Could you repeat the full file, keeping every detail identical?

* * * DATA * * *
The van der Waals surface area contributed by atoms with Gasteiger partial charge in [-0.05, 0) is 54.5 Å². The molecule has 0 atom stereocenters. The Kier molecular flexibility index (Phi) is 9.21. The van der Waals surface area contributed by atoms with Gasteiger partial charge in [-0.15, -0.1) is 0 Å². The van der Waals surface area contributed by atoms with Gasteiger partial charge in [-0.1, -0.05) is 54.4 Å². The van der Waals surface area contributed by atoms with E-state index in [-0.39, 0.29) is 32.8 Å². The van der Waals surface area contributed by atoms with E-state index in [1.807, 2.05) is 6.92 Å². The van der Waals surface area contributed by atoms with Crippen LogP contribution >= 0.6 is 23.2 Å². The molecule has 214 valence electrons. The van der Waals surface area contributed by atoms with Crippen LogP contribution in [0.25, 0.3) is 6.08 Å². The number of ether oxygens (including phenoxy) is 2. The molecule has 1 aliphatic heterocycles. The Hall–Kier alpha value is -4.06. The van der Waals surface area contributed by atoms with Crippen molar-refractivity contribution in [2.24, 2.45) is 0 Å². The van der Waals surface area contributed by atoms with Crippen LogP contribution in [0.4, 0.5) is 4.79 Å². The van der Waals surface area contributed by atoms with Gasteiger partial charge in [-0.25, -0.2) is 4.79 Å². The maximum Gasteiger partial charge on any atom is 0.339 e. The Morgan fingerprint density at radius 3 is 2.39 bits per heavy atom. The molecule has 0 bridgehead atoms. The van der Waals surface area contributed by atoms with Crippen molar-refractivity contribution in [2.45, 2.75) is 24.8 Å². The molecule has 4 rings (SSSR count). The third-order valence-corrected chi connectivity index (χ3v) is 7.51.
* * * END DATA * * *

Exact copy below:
The van der Waals surface area contributed by atoms with Gasteiger partial charge in [-0.05, 0) is 54.5 Å². The molecule has 0 atom stereocenters. The Kier molecular flexibility index (Phi) is 9.21. The van der Waals surface area contributed by atoms with Gasteiger partial charge in [-0.15, -0.1) is 0 Å². The van der Waals surface area contributed by atoms with Gasteiger partial charge in [-0.1, -0.05) is 54.4 Å². The van der Waals surface area contributed by atoms with E-state index in [-0.39, 0.29) is 32.8 Å². The van der Waals surface area contributed by atoms with E-state index in [1.807, 2.05) is 6.92 Å². The van der Waals surface area contributed by atoms with Crippen LogP contribution >= 0.6 is 23.2 Å². The molecule has 214 valence electrons. The van der Waals surface area contributed by atoms with Crippen LogP contribution in [0.25, 0.3) is 6.08 Å². The number of ether oxygens (including phenoxy) is 2. The molecule has 1 aliphatic heterocycles. The Hall–Kier alpha value is -4.06. The van der Waals surface area contributed by atoms with Crippen molar-refractivity contribution in [2.24, 2.45) is 0 Å². The van der Waals surface area contributed by atoms with Crippen LogP contribution in [0.4, 0.5) is 4.79 Å². The van der Waals surface area contributed by atoms with Gasteiger partial charge in [-0.25, -0.2) is 4.79 Å². The maximum Gasteiger partial charge on any atom is 0.339 e. The Morgan fingerprint density at radius 3 is 2.39 bits per heavy atom. The molecule has 0 bridgehead atoms. The van der Waals surface area contributed by atoms with Crippen molar-refractivity contribution in [2.45, 2.75) is 24.8 Å². The molecule has 4 rings (SSSR count). The third-order valence-corrected chi connectivity index (χ3v) is 7.51.